Words Of Interest: Elf Watch

Words Of Interest: Elf Watch

Words by
Photos by
Eunsan Huh

Published January 6, 2017

In Icelandic Christmas tradition, there’s not one Santa Claus but thirteen mischievous, not always generous Jólasveinar, or Yule Lads. And Christmas in Iceland doesn’t just end with a food coma on December 25th, it goes on for thirteen more days. During this time, these Yule Lads return home to the mountains one by one.

The last to leave is Kertasníkir (literally “candle stealer”) on January 6th, and his departure marks the end of Christmas. This day is known as “Þrettándinn.” Though the literal translation is “the thirteenth,” it’s commonly called Twelfth Night. Like on Christmas, there are many festivities on Þrettándinn, from bonfires to fireworks—one last yuletide hurrah.

Þrettándinn is also a curious and mystical time. Iceland is rich with folklore featuring elves, literally called “hidden people” (huldufólk). According to the Elfschool of Reykjavík, these hidden people are descendants of Adam and Eve. Eve was ashamed of her unwashed children and hid them from God. Seeing through her lies, God made them invisible to men.

Humans can only see these hidden people with the elf’s permission, so huldufólk spottings are usually quite rare. However, on Þrettándinn, they are rumoured to come out of hiding and frolick in the open, dancing by the bonfires and celebrating the season. Folklore also tells of seals that turn into humans and cows that speak. So if you are in Iceland this time of year, keep a vigilant watch!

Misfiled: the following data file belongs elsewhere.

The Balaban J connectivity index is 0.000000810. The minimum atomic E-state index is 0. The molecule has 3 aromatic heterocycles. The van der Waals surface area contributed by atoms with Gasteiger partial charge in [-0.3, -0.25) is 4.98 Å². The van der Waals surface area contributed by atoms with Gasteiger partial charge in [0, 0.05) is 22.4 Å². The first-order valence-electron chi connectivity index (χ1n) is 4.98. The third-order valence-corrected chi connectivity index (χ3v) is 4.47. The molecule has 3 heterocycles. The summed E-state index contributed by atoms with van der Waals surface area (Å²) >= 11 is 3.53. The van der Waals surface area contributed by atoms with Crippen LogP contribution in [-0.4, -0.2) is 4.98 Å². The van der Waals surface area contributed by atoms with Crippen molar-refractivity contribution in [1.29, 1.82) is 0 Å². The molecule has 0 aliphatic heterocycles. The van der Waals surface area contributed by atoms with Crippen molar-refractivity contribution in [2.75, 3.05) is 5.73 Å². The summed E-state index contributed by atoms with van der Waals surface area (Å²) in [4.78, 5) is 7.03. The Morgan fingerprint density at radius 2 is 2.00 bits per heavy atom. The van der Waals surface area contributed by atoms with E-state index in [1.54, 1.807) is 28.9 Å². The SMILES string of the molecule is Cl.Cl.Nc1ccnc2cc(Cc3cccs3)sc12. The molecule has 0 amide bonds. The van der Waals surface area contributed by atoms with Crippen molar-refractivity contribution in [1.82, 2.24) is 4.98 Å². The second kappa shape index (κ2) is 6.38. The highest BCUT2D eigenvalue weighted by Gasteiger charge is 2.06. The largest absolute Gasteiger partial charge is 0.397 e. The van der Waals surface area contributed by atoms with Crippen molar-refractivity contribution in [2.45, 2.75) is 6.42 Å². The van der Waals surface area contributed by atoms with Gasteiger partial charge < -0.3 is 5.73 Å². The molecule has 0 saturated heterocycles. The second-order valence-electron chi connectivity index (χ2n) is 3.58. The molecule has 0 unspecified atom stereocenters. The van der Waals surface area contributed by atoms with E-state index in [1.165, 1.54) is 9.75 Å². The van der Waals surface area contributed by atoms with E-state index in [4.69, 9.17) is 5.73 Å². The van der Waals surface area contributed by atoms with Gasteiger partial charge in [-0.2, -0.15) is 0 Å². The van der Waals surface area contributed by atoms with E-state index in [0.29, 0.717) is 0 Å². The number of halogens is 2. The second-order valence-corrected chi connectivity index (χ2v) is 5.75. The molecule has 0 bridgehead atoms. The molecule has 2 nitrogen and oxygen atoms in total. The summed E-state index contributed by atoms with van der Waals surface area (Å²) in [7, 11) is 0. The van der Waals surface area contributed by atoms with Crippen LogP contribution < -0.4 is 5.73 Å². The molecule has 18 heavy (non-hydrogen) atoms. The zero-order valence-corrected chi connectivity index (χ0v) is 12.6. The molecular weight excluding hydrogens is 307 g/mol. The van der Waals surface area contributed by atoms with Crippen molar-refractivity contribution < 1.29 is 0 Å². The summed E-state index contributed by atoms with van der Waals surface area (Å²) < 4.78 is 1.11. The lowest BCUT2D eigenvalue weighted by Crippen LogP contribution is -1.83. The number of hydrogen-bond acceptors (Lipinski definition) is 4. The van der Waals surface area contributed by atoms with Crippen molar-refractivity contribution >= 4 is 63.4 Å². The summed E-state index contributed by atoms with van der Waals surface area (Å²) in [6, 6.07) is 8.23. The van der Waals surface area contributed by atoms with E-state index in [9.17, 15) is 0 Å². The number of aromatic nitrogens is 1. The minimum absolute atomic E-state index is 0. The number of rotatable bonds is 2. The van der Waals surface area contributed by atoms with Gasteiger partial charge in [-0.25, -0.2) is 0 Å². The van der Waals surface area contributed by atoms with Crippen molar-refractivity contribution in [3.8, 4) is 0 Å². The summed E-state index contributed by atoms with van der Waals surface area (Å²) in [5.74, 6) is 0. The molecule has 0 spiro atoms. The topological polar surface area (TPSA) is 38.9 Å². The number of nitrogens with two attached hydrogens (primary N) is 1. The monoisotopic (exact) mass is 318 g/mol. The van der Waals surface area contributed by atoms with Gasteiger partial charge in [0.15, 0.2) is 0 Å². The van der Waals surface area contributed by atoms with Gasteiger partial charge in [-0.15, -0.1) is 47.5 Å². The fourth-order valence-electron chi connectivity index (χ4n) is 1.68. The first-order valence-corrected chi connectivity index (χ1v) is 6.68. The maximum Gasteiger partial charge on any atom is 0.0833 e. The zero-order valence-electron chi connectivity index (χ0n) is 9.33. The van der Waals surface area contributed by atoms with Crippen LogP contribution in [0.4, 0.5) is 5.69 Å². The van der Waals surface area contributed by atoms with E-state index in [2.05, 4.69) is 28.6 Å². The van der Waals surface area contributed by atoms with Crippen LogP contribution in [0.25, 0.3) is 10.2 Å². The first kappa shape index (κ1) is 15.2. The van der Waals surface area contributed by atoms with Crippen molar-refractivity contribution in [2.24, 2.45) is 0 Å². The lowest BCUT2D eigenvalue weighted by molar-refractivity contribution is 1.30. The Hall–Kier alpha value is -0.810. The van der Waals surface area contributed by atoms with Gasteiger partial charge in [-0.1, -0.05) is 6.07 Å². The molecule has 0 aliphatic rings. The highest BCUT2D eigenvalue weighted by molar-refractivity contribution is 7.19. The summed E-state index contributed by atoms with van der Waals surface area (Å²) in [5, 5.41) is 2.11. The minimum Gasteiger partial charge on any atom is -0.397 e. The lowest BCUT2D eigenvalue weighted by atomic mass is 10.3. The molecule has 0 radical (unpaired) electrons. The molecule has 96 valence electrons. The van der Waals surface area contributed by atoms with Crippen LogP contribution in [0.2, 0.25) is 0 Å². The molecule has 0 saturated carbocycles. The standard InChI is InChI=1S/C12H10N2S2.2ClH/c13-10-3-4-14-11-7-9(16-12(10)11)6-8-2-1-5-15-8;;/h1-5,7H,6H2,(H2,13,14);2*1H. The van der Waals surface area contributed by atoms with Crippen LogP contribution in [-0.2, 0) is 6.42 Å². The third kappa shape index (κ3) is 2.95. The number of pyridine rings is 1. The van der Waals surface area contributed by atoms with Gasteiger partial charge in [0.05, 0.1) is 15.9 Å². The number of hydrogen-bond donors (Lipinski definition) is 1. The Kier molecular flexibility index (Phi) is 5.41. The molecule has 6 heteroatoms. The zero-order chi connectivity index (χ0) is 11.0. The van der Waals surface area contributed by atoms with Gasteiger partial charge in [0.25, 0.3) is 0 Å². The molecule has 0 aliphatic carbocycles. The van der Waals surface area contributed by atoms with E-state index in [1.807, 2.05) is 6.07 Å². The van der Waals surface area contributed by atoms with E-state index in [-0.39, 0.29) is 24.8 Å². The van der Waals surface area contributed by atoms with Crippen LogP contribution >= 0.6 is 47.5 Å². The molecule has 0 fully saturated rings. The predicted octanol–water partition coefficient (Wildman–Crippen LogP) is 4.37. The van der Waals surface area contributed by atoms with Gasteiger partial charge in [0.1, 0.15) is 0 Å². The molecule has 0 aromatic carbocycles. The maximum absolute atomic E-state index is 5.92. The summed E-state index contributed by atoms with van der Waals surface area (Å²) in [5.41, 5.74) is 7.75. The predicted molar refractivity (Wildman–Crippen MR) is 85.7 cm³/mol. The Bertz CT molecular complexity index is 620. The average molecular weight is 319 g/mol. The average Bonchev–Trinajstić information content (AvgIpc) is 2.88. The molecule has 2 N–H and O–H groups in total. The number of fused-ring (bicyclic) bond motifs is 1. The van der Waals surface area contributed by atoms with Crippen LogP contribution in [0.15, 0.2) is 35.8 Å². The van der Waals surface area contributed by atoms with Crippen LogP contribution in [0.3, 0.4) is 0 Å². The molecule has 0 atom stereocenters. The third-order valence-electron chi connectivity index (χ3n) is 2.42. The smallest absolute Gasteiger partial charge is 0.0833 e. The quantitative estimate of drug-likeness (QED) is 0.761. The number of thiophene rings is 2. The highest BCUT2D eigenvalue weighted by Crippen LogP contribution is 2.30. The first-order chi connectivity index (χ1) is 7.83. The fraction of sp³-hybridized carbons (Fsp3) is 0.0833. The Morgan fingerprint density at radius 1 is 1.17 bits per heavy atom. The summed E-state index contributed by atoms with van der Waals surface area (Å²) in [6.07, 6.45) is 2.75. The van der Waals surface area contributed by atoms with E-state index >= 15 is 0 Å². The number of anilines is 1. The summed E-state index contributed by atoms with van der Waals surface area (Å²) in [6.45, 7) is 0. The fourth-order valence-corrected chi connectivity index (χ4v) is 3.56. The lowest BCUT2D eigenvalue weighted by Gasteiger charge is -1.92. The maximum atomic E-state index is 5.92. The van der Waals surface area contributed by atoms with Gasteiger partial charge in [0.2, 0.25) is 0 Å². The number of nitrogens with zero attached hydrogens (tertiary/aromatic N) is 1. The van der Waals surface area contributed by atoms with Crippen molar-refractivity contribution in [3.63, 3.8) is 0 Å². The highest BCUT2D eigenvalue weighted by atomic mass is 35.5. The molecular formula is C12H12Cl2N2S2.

twelfth-night2


Every Single Word in Icelandic is a pictographic exploration of the Icelandic language. I find an interesting compound word, then deconstruct and illustrate it as icons. The goal is to express how Icelandic can be deadpan literal and unexpectedly poetic at the same time.



Mag
The Reykjavík Grapevine  Person Of The Year Award

The Reykjavík Grapevine Person Of The Year Award

by

Sigmundur Davíð Gunnlaugsson, Former Prime Minister The Grapevine has always been the sole media outlet in Iceland that stands against

Mag
Grapevine’s 2017 Prophecies

Grapevine’s 2017 Prophecies

by

What wonders will the new year have in store for us? We consulted some of Iceland’s best psychics (in our

Mag
Words of Interest: The Plight of the Icelandic Goat

Words of Interest: The Plight of the Icelandic Goat

by

“Fara í geitarhús að leita ullar” literally means to go to the goat house to gather wool. It’s used in

Mag
The Short Friendship Of An Icelandic Artist With The Woman Stealing Her Art

The Short Friendship Of An Icelandic Artist With The Woman Stealing Her Art

by

[update: the last name of Caroline has been omitted] It could have been awkward, but instead, Inga Maria’s stay at

Mag
RECAP: Saga of Ragnar Shaggy-Britches

RECAP: Saga of Ragnar Shaggy-Britches

by

Listen up because I am about to recap the Saga on which your favorite, wildly inaccurate History Channel drama series,

Mag
Words of Interest: Light It Up

Words of Interest: Light It Up

by

“See the Northern Lights” is an item that commonly appears on bucket lists. Lucky for Icelanders, the country is in

Show Me More!